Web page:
Mr. John Martin
CEO, Turner Broadcasting
Dear Mr. Martin:
I was alarmed to read about your plans to start 2015 as a leaner, more nimble company. This sounds like downsizing over the holiday season, which disappoints me as a job market enthusiast and saddens me as an Atlanta resident. First and foremost though, I am a problem solver, and therefore moved to contact you with urgency.
I can tell you how to fix the Turner family of networks. Here’s where to start: Fix TruTV
TruTV's online Crime Library has (for years) had a cult following. The Library offers quality non-fiction to those of us who can’t pull the trigger on a novel, but love to stumble into a page turner. The CL is also a decent research tool—its well-organized narrative format stands out in a WWWeb oversaturated with wiki-style resources.
In 2008, I spent many nights buried in the CL when I should have been in the UL (Undergrad Library) doing homework. 2008: Tablets weren’t commonplace; twitter and YouTube were only recently blowing up; Netflix, for most, was still DVD rental; Forensic Files wasn’t syndicated all over town or repackaged as “Mystery Detectives.” 2008 was before the reality TV boom; before the rise of niche docu-networks like Bio, H2, and Investigation Discovery.
TruTV was born in 2008, when all three CSIs were killing it in the ratings and the reality TV movement was taking off. The ground was fertile for wild success in true crime programming. Turner seemed to realize this: Right off the bat, Turner successfully branded TruTV as not only a leader but an authority in the field, even boasting the Crime Library.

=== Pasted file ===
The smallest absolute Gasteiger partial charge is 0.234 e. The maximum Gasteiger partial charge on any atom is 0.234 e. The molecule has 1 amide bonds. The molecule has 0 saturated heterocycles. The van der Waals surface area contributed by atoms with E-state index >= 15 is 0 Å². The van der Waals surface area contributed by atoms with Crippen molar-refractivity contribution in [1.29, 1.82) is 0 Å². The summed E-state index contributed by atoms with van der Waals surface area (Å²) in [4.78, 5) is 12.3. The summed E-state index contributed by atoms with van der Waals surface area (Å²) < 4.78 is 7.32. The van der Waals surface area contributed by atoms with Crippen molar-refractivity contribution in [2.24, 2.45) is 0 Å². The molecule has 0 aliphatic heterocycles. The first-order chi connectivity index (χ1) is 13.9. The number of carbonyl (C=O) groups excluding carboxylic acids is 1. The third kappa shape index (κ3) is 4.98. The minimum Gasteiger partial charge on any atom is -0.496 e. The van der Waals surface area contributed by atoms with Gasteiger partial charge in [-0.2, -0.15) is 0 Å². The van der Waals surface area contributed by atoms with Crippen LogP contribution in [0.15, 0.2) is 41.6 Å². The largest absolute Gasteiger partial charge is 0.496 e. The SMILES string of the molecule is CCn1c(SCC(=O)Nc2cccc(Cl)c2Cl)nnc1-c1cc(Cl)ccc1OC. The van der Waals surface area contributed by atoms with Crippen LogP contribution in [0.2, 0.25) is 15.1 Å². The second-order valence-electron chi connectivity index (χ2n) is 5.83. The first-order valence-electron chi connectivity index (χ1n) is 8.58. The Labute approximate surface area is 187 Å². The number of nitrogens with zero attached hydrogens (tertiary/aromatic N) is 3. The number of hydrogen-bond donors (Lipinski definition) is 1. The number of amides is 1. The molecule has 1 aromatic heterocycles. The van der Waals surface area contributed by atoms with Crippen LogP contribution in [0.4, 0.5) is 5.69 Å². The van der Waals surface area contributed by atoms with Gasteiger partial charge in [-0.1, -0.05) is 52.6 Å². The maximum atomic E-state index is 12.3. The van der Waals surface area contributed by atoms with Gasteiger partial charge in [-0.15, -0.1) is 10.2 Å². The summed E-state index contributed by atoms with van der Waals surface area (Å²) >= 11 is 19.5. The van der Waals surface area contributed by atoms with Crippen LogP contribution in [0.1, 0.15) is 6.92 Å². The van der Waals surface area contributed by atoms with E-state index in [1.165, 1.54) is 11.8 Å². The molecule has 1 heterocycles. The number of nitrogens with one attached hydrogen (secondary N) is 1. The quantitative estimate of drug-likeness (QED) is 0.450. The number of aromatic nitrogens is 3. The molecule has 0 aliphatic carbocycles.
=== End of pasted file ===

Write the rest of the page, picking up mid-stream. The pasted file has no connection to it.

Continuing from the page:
But something happened. A lot of true crime readers who stayed up late exploring TruTV’s Crime Library back in 2008 are now dedicated fans of Investigation Discovery and don’t watch TruTV at all.
At some point since 2008, Investigation Discovery (“ID”) became the “it” channel... A household name for the new wave of interest in the true crime genre. “Chill out, we’re not going to get murdered. Dude, you watch too much ID. “
Meanwhile, TruTV was becoming all but irrelevant to the genre. Flash forward a couple of years and instead of sitting on a genre-wide dynasty, Turner had effectively transformed TruTV into a 24/7 Braves Rain Delay. “Most Shocking.” “World’s Dumbest.” Television’s most obnoxious, shallow, out of touch programming. The Worst.
I understand new original programming is a risky and counter-intuitive move for ratings, but that risk assumes a need to lay the groundwork for material, develop programming, and cultivate a viewership. The good news about having abandoned a good thing you had going is that a lot of that has been done.
For instance--CrimeLibrary is still very well established. By nature, it comes with prepackaged episodes, series, themes, research, contacts, stories, and a following. CrimeLibrary series. CLTV. Boom. Want to test the waters first before a full series? Mini-series. Pow. And pump some $ into that mini-series promo—let everyone know the rightful heir to the true crime throne is here. The prodigal cable television channel has returned.
I have numerous specific, actionable ideas, not all under the true crime umbrella. I am happy to share them, but I hope this insight was thought provoking meanwhile.